West-coast business school revitalized

The third phase in the redevelopment of the University of British Columbia’s (UBC’s) Sauder School of Business was completed last year. Photos courtesy Acton Ostry Architects
The third phase in the redevelopment of the University of British Columbia’s (UBC’s) Sauder School of Business was completed last year. Photos courtesy Acton Ostry Architects

An expansive atrium is the focal point of the University of British Columbia’s (UBC’s) redeveloped business school, which unifies three interconnected buildings.

Acton Ostry Architects designed the redevelopment, revitalization, and expansion of the Sauder School of Business, which includes original structures built in 1965, 1975, and 1995.

The state-of-the art, $70-million project includes:

  • 20,067 m2 (216,000 sf) of renewed space;
  • a 5109-m2 (55,00- sf) five-storey addition with sky-lit atrium; and
  • 608-m2 (6500-sf) conference centre penthouse built atop the school’s existing administrative tower.

Last year’s completion of the project’s third phase marked the culmination of long-term investment and engagement involving students, faculty, staff, alumni, business community, the university, and provincial government.

The project reflects the school’s mandate of innovative learning through the inclusion of various high-tech teaching and learning spaces, including:

  • flat and tiered classrooms;
  • breakout rooms;
  • meeting rooms;
  • a trading lab;
  • learning commons;
  • graduate student study areas; and
  • student lounges.

Transparency and ‘lightness’ experienced throughout the building reaches its pinnacle in the new floor-to-ceiling glazed conference centre penthouse. The penthouse is clad with a varying pattern of clear, translucent, and opaque glass panels.

The atrium, which linked the new addition to the existing building during Phase One to create a focal circulation spine at the heart of the school, was further transformed through the installation of a towering, 12-m (40-ft) high, illuminated portrait of the school’s namesake, Bill Sauder. Additionally, a ‘Builder’s Wall,’ consisting of an array of portraits of past and present faculty leaders and innovators, has been fixed to the original classroom block façade of the Henry Angus building in the atrium.

3. new facade at old additionTo achieve a bold identity for the Sauder School of Business, the old impassive concrete building was wrapped with a new glazed façade that references digital commerce and business information was inspired by the pattern of barcode.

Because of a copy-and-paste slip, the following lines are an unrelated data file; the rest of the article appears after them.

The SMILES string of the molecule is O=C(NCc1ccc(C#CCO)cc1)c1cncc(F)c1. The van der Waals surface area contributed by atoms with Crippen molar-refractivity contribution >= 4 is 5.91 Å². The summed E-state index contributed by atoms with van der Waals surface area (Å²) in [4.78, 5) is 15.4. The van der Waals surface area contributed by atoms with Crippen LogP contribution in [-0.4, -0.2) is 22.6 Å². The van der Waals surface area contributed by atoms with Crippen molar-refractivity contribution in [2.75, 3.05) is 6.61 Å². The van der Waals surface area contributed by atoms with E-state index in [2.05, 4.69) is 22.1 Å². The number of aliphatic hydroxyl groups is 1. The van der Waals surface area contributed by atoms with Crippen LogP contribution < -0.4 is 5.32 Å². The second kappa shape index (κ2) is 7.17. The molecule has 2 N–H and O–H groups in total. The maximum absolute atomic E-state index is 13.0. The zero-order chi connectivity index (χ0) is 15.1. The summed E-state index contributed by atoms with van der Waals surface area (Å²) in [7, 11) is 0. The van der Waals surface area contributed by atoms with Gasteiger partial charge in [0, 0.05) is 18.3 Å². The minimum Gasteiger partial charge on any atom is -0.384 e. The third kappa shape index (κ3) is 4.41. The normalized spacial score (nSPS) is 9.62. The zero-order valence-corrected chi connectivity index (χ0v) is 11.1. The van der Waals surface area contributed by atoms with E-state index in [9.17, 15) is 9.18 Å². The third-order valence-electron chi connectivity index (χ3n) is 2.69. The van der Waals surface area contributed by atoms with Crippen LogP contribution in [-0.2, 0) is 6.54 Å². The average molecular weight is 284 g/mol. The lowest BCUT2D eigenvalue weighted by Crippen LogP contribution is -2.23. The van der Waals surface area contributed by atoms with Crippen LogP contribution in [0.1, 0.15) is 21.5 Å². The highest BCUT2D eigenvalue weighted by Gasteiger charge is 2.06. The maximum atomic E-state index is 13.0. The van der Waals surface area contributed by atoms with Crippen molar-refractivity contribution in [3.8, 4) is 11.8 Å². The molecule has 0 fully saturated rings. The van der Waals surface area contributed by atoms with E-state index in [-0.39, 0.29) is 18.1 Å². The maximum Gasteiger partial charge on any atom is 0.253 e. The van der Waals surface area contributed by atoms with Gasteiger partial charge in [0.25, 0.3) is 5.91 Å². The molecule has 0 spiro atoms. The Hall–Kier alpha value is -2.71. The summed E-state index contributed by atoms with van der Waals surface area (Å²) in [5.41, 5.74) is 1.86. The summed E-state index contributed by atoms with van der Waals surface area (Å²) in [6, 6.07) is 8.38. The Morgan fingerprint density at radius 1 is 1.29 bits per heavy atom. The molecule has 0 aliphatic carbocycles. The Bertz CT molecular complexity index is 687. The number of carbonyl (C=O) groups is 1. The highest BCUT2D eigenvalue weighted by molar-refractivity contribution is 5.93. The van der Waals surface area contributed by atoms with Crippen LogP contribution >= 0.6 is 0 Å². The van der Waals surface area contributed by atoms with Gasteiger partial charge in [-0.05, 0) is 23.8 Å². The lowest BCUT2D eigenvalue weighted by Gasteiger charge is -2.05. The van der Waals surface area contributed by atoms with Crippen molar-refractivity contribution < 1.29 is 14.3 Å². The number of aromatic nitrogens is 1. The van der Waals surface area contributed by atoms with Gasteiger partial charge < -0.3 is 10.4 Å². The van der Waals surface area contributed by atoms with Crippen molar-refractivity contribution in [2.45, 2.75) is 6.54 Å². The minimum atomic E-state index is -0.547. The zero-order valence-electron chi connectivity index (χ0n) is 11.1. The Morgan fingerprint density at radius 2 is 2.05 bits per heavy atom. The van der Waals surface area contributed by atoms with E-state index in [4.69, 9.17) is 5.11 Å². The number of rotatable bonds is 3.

“The rhythm of the existing building structure reminded us of a barcode,” explained Russell Acton, principal, with the architects. “We used a barcode pattern to spell out ‘Sauder School of Business’ as a base from which to create a new identity.”

This esthetic was achieved with an oscillating pattern of stained blue and green wood panels and coloured glass applied to the precast concrete structure of the original building.

The new facility is also animated by means of a wayfinding and donor recognition program integrated within the interior. Images of international stock exchanges, forest scenes, and large-scale portraits of local business magnates have been embedded on large, glass walls throughout the building.

Student lounges, gathering space, and various multi-use classrooms were included in the development.
Student lounges, gathering space, and various multi-use classrooms were included in the development.

“Preparing students for success after graduation requires learning environments custom-built for the constantly evolving skills needed in the world of business,” said the former Sauder School of Business’ dean, Daniel Muzyka. “Our new teaching spaces help students and faculty embrace participatory and collaborative learning models, reinforcing the kind of dynamic interchange of ideas that drive the most effective organizations.”

Phase Four, scheduled for completion next year, is comprised of a suite of studio-type classrooms addressing a growing demand for collaborative learning environments. A design accommodating both lecture- and studio-based learning, feature a series of perimeter docks equipped with back-lit glass boards, flat-panel displays, and overhead projectors. Each of the docks can interconnect to provide flexible classroom sizes.

To date, the project has been recognized with a 2011 Lieutenant Governor of British Columbia Award in Architecture, 2010 Canadian Interiors Best of Canada Award, 2010 Sustainable Architecture & Building Canadian Green Building Award, and a 2010 Vancouver Regional Construction Association Award of Excellence.

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